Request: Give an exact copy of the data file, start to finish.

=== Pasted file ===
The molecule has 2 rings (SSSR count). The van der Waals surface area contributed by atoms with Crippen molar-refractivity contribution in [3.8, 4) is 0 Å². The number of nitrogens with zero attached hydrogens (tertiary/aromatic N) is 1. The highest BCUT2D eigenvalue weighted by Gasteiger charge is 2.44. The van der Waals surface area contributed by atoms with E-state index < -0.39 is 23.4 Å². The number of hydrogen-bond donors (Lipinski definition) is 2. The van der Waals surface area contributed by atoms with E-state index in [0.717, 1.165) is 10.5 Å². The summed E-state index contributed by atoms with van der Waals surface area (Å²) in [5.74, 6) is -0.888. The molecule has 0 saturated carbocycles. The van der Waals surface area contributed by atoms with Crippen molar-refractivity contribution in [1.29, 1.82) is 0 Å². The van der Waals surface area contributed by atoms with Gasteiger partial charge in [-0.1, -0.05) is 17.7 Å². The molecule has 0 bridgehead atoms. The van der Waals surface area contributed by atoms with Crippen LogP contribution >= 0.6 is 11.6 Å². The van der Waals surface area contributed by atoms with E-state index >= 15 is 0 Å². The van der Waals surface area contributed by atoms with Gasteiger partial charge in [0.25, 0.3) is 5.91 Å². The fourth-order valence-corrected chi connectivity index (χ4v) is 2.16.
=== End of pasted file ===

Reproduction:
The molecule has 2 rings (SSSR count). The van der Waals surface area contributed by atoms with Crippen molar-refractivity contribution in [3.8, 4) is 0 Å². The number of nitrogens with zero attached hydrogens (tertiary/aromatic N) is 1. The highest BCUT2D eigenvalue weighted by Gasteiger charge is 2.44. The van der Waals surface area contributed by atoms with E-state index < -0.39 is 23.4 Å². The number of hydrogen-bond donors (Lipinski definition) is 2. The van der Waals surface area contributed by atoms with E-state index in [0.717, 1.165) is 10.5 Å². The summed E-state index contributed by atoms with van der Waals surface area (Å²) in [5.74, 6) is -0.888. The molecule has 0 saturated carbocycles. The van der Waals surface area contributed by atoms with Crippen molar-refractivity contribution in [1.29, 1.82) is 0 Å². The van der Waals surface area contributed by atoms with Gasteiger partial charge in [-0.1, -0.05) is 17.7 Å². The molecule has 0 bridgehead atoms. The van der Waals surface area contributed by atoms with Crippen LogP contribution >= 0.6 is 11.6 Å². The van der Waals surface area contributed by atoms with E-state index >= 15 is 0 Å². The van der Waals surface area contributed by atoms with Gasteiger partial charge in [0.25, 0.3) is 5.91 Å². The fourth-order valence-corrected chi connectivity index (χ4v) is 2.16.